I remember the first time I did a freelance job for an independent production co, back in the late 1980s. The job was a breakfast cereal commercial for Passion Pictures. Today, Passion is one of London's leading independent film-makers, then it was a fledgling start-up in Soho. I was very inexperienced, trying not to show it.
You can and will do better. At the top of the blog is a sample invoice, taken from Wikipedia. It includes all the vital information that should be on an invoice. This will include:
- A heading at the top, saying "Invoice"
- Your name, your own brand, or your company name (if you have a company). If you don't have a company, you can put your own name or simply a trading name, which can be anything. "Awesome Animation", "Garage Films" - or whatever. A trading name is just that - the name you trade under.
- Invoice Number. These should be sequential. Begin at number 1 and start counting.
- Today's date.
- Your terms. These are usually "payment due within 14 days" or thereabouts.
- Supplier name and address - that's you, the supplier of services
- Client name and address - that's the person or company you are invoicing.
- Description. This is a description of the services you have done. Be as specific as you can.
- Amount owed. This is the price for the job. This should be agreed with the client in advance. Clients don't like nasty surprises. You won't need to charge VAT yet (unless you turn over more than £75,000 a year) so you can leave that at zero.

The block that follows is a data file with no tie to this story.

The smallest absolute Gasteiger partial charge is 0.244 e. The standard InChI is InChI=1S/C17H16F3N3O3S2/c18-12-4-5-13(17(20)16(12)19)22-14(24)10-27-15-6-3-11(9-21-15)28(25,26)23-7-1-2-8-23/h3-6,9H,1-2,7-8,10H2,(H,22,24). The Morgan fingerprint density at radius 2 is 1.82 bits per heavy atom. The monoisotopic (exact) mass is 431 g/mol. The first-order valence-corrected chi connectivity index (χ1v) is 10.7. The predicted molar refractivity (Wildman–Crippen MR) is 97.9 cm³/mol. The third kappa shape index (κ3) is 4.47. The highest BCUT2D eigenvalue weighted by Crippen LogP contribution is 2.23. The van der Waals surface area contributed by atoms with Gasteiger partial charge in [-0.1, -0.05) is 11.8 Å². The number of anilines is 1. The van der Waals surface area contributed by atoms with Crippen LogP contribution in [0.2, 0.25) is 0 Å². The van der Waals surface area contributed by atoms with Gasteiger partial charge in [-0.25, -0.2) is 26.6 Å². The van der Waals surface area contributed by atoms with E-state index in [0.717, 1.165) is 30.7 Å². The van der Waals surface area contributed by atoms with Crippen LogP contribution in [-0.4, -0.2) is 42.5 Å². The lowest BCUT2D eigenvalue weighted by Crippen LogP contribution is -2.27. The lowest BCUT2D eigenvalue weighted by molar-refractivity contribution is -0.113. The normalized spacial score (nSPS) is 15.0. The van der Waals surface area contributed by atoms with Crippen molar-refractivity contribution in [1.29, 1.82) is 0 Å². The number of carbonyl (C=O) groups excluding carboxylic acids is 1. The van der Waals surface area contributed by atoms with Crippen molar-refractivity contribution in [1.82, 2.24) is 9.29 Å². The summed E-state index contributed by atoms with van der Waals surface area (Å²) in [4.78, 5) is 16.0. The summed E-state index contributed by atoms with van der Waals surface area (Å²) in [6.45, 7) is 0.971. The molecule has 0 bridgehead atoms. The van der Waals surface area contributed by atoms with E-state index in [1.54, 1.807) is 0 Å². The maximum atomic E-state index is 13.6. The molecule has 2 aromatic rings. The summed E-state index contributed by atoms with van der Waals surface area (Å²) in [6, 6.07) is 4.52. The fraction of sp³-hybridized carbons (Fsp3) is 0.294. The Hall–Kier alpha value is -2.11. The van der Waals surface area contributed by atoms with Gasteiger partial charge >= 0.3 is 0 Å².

- Your bank details. Without this you won't get paid.
Always make sure you double-check every invoice before you send it out. Nothing is more embarrassing than getting it wrong - and clients will not appreciate it.
Which leads us to the last important question: how long should you wait for payment before chasing up your invoice? The answer is: not less than 4 weeks. Chasing clients after a few days or even a week or two is bad manners, whatever the payment terms on your invoice. Most companies tend to do their accounts once a month, so anything less than that and you will simply be outside the payment cycle. Generally, for bigger companies, you will have to wait longer. Be patient! Everyone pays in the end. Apart from criminals of course - and why would you do business with them?
(Editor's Note: For more information on working as a freelancer, check out our recent post on Portfolio Careers. For advice on careers, check out our guide to animation careers here. For more on what studios look for in a great demo reel, try this link, hear what London's Blue Zoo has to say about finding work, and take a look at this video by Sony Pictures Animation. You can also watch Alex's ten minute video on creating a great reel, and read this post on the perfect demo reel. Also, check out our guide to animation careers here, and also take a look at this map of digital studios - a great place to start your search for work in the business. And don't forget to read our guide to putting together a great CV.)